Profile of a Cultural Heritage Institution: The Museum of Anthropology

Why the Museum of Anthropology?

Honestly, the MOA never really registered on my radar. However, this converged institution featured heavily in the Colloquium talk on Conservation and Preserving Cultural Significance that I recently attended. And it seems like a very interesting place with important cultural initiatives and mandates.

The Basics

Mission: To inspire understanding of and respect for world arts and cultures.

Vision: “MOA will become one of the world’s principle hubs for exhibition, teaching, and research of international visual, intangible, and performative culture, and critical and collaborative museology. It will provide a transformative environment for visitors to learn about themselves and others and to consider contemporary and historical events and issues from multiple perspectives. It will enhance its international profile while working locally, maintaining and strengthening its focus on First Nations peoples of British Columbia as well as diverse cultural communities. It will embrace interdisciplinarity and champion collaboration. it will provide innovative and imaginative exhibits and programs and encourage full academic and student participation while promoting UBC’s values, commitments, and aspirations.”


  • Inspiration
  • Innovation
  • Inclusiveness
  • Community
  • Stewardship
  • Service

Vancouver’s Museum of Anthropology was founded in 1949 in the basement of the Main Library at the  University of British Columbia (UBC).

  • Today it is Canada’s largest teaching museum.
  • Its collections, exhibitions, and programs are renowned for giving access and insight into the cultures of indigenous peoples around the world.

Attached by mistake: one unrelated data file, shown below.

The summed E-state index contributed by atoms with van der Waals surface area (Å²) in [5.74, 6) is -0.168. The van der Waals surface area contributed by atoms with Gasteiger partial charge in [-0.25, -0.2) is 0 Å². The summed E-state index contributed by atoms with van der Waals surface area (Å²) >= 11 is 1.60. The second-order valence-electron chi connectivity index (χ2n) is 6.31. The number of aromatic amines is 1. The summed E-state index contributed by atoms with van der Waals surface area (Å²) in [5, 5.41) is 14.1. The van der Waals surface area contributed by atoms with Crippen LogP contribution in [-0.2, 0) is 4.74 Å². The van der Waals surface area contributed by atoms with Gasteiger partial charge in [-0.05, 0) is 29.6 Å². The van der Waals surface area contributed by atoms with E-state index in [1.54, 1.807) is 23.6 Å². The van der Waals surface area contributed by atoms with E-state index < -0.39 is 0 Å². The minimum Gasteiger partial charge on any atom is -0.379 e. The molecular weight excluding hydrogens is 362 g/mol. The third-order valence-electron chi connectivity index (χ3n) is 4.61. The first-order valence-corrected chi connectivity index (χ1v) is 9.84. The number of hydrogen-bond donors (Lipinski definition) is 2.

• Its Multidiversity Galleries offer public access to almost 10,000 objects from around the world.

The Programming, Virtual and Traditional

  • The MOA has programming for all levels of primary and secondary education, including archaeology programs, and cultural, architectural, and artistic educational programs.
  • Educational websites include “The Spirit of Islam,” the Virtual Museum of Canada’s “Respect to Bill Reid Pole” online exhibit, and a virtual exhibit on Musqueam Weavers.
  • Events such as a culinary tour that combined old-world food and a tour of the ceramics gallery have been presented; upcoming is a lecture on the history of 16th and 17th Andean silver mining.
  • The Presentation Circle is a place where visitors can watch family-friendly videos on museum and exhibit-related topics.

The Collections and Research

  • The MOA contains 38,000 ethnographic objects, 535,000 archaeological objects, many of which originate from the northwest coast of BC.
  • The UBC’s Laboratory of Archaeology oversees the archaeological artifacts
  • The MOA includes a library that holds research material that complements the MOA’s collections. Strengths of the library collections are museology, Northwest Coast material culture, and world ceramics and textiles.
  • The Archives at MOA contain records of the museum, including staff and administrative records, as well as records of direct contextual relevance to the artifact collections at the museum. Prominent records include papers, maps, photographs, and audiocassettes of anthropologist Wilson Duff and the Audrey Hawthorn, the museum’s first curator.
  • RRN (Reciprocal Research Network): “an online research environment that provides access to First Nations items from the Northwest Coast and British Columbia. It allows you to search through items from many institutions across the world, all from the same convenient interface. You can create projects and invite other users to work with you.”

The Impact of Changes in Technology and Informatics

The Obvious

  • Online access to the library catalog
  • Virtual exhibits and online curation
  • Blog connected to the MOA website
  • Twitter, Facebook, and Flickr accounts